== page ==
HRC35 | Welcome move by States to enhance membership and effectiveness

A group of 48 States from all regions has committed to more robust competition for a seat on the Council, and an objective way of addressing situations of human rights violations as ways of strengthening the world's peak human rights body.

In a welcome move, the Netherlands on behalf of a group of 48 UN member States outlined and committed to a range of measures to enhance the legitimacy and effectiveness of the Human Rights Council. The joint statement was delivered at the close of the 35th session of the Council, and draws on proposals made in a joint civil society submission on the occasion of the Council’s 10th anniversary in 2016.

‘We are committed to the success and effectiveness of the Council, and convinced that the Council has an invaluable role to play in promoting and protecting human rights worldwide’, the statement said.

‘Ten years after the Council’s creation, we are pleased at the commitment shown by this group of countries, under Dutch leadership, to make the Council more transparent, credible, responsive and effective in fulfilling its mandate’, said Michael Ineichen, ISHR’s Director of Human Rights Council Advocacy.

Enhancing membership and cooperation

The statement sets out a number of pledges by the 48 signatory States, including that they will strive for competitive elections to the Council and support candidates based primarily on human rights-based considerations.

‘States that are responsible for gross and systematic human rights violations, or that refuse to cooperate fully with the UN and uphold a rules-based international order have no place at the Council,’ Ineichen said.

Responding objectively and effectively to situations of concern

The States have also pledged to be guided by objective and human rights-based criteria in determining whether and how the Council should respond to situations of human rights violations and concern. Such criteria include whether the UN’s human rights experts have recommended or called for action, the extent of the country’s cooperation with the UN human rights system, and the situation of human rights defenders and other civil society actors in the country.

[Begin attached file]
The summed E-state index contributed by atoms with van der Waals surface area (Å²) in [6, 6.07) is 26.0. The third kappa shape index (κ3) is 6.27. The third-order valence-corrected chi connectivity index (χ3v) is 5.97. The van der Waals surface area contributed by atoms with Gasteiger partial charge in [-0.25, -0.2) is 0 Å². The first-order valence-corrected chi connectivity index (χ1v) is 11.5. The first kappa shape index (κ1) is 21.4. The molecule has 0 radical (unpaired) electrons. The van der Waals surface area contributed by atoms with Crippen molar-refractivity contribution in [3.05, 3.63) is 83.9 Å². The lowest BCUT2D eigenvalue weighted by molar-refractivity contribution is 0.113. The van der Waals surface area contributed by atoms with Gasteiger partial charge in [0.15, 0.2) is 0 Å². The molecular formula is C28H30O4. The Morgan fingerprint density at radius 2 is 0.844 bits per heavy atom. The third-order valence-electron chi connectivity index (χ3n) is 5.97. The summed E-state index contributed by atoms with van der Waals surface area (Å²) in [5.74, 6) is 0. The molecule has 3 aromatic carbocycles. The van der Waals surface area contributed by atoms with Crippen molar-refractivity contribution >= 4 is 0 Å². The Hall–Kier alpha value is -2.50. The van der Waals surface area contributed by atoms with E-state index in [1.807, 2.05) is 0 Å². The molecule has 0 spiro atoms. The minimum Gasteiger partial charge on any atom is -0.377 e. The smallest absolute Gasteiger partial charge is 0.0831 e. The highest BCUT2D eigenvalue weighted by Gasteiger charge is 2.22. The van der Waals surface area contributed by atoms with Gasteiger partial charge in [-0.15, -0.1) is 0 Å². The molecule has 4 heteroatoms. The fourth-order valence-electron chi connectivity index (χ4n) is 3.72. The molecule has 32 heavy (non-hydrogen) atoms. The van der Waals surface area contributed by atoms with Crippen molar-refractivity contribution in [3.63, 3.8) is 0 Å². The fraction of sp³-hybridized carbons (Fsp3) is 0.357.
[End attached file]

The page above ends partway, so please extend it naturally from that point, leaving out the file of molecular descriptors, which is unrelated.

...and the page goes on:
‘It’s a no-brainer: listening to the assessment of independent voices – like the UN’s rights experts and the High Commissioner – to commence the political process of responding adequately is long overdue’, Ineichen said.

The political commitment by 48 States further strengthens the role of the Secretary-General, the High Commissioner, the Council’s Special Procedures and OHCHR’s field presences to advise on the severity of a human rights situation, and to effectively serve as early warning triggers to address such situations.

‘The UN’s human rights experts should take up the invitation effectively issued by these 48 States and publicly call for action by the Council when the human rights situation warrants it,’ Ineichen said. It is also vital that the States signatory to the statement fulfil their pledge and lead or support such action when it is called for.

In the statement, States also commit to fully consult with civil society in determining their foreign policy towards the Council, and in determining priorities when running for a seat on the Council. They also deplore the use of procedural tactics – such as ‘no action motions’ – to stifle debate on critical human rights issues.

‘We warmly welcome this statement and the leadership shown by the Netherlands in elaborating and generating such support for the pledges therein. Such principled and strong leadership is vital to ensuring that the Council responds effectively to the human rights challenges of our time,’ said Ineichen.

Objective criteria to determine course of action

The statement references an earlier statement delivered by Ireland, which sets out the following objective criteria to initiate action:

  • whether there has been a call for action by the UN Secretary General, the High Commissioner for Human Rights or a relevant UN organ, body or agency;
  • whether a group of Special Procedures have recommended that the Council consider action;
  • whether the State concerned has a national human rights institution with A-status; [and whether that institution has drawn the attention of the international community to an emerging situation and called for action];
  • whether the State concerned has been willing to recognise that it faces particular human rights challenges and has laid down a set of credible actions, including a time- table and benchmarks to measure progress, to respond to the situation;
  • whether the State concerned is engaging in a meaningful, constructive way with the Council on the situation;
  • whether the State concerned is effectively cooperating with HRC Special Procedures, including by allowing country visits,
  • whether the State concerned is engaging with OHCHR, including in the field of technical assistance and effective engagement with the UN Human Rights Treaty Bodies;
  • whether a relevant regional mechanism or institution has identified a situation as requiring the attention of the international community; or whether the State concerned is cooperating with relevant regional organisations;
  • whether the State is facilitating or obstructing access and work on the part of humanitarian actors, human rights defenders and the media.

Commitments supported by all regions

The statement was joined by the following States from all regions. The pledges in the statement also effectively respond to critiques of the Council, such as that delivered recently by US Ambassador to the UN Nikki Haley.

Contact: Michael Ineichen, Human Rights Council Advocacy Director, [email protected], +41 78 827 77 86 

Photo: UN Multimedia

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